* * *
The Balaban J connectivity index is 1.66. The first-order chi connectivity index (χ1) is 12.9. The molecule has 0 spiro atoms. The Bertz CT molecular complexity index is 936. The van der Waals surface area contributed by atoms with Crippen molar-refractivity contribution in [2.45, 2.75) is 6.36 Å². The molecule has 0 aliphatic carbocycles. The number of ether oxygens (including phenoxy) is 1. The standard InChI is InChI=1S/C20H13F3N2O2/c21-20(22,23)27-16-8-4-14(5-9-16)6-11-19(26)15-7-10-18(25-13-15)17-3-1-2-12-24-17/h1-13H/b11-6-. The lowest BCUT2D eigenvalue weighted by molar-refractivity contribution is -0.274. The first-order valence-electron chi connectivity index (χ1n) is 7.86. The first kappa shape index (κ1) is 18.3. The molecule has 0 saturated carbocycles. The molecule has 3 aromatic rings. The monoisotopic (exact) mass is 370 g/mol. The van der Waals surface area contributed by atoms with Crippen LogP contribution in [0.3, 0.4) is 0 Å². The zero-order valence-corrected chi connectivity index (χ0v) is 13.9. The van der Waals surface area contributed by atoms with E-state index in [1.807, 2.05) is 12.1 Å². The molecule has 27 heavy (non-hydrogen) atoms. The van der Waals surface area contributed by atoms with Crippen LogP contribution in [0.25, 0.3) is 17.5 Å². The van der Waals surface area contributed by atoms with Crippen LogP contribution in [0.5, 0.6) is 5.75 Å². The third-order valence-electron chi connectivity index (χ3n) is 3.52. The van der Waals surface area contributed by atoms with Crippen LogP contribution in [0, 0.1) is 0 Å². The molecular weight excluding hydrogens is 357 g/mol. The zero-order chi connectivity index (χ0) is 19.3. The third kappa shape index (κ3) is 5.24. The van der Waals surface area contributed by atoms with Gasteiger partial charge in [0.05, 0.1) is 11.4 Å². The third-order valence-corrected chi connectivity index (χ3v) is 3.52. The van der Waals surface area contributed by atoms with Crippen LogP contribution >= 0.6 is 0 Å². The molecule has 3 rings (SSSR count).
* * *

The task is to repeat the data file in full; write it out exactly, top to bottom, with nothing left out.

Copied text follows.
The Balaban J connectivity index is 1.66. The first-order chi connectivity index (χ1) is 12.9. The molecule has 0 spiro atoms. The Bertz CT molecular complexity index is 936. The van der Waals surface area contributed by atoms with Crippen molar-refractivity contribution in [2.45, 2.75) is 6.36 Å². The molecule has 0 aliphatic carbocycles. The number of ether oxygens (including phenoxy) is 1. The standard InChI is InChI=1S/C20H13F3N2O2/c21-20(22,23)27-16-8-4-14(5-9-16)6-11-19(26)15-7-10-18(25-13-15)17-3-1-2-12-24-17/h1-13H/b11-6-. The lowest BCUT2D eigenvalue weighted by molar-refractivity contribution is -0.274. The first-order valence-electron chi connectivity index (χ1n) is 7.86. The first kappa shape index (κ1) is 18.3. The molecule has 0 saturated carbocycles. The molecule has 3 aromatic rings. The monoisotopic (exact) mass is 370 g/mol. The van der Waals surface area contributed by atoms with Crippen LogP contribution in [0.3, 0.4) is 0 Å². The zero-order valence-corrected chi connectivity index (χ0v) is 13.9. The van der Waals surface area contributed by atoms with E-state index in [1.807, 2.05) is 12.1 Å². The molecule has 27 heavy (non-hydrogen) atoms. The van der Waals surface area contributed by atoms with Crippen LogP contribution in [0.25, 0.3) is 17.5 Å². The van der Waals surface area contributed by atoms with Crippen LogP contribution in [0.5, 0.6) is 5.75 Å². The third-order valence-electron chi connectivity index (χ3n) is 3.52. The van der Waals surface area contributed by atoms with Crippen LogP contribution in [0, 0.1) is 0 Å². The molecular weight excluding hydrogens is 357 g/mol. The zero-order chi connectivity index (χ0) is 19.3. The third kappa shape index (κ3) is 5.24. The van der Waals surface area contributed by atoms with Gasteiger partial charge in [0.05, 0.1) is 11.4 Å². The third-order valence-corrected chi connectivity index (χ3v) is 3.52. The van der Waals surface area contributed by atoms with Crippen LogP contribution >= 0.6 is 0 Å². The molecule has 3 rings (SSSR count).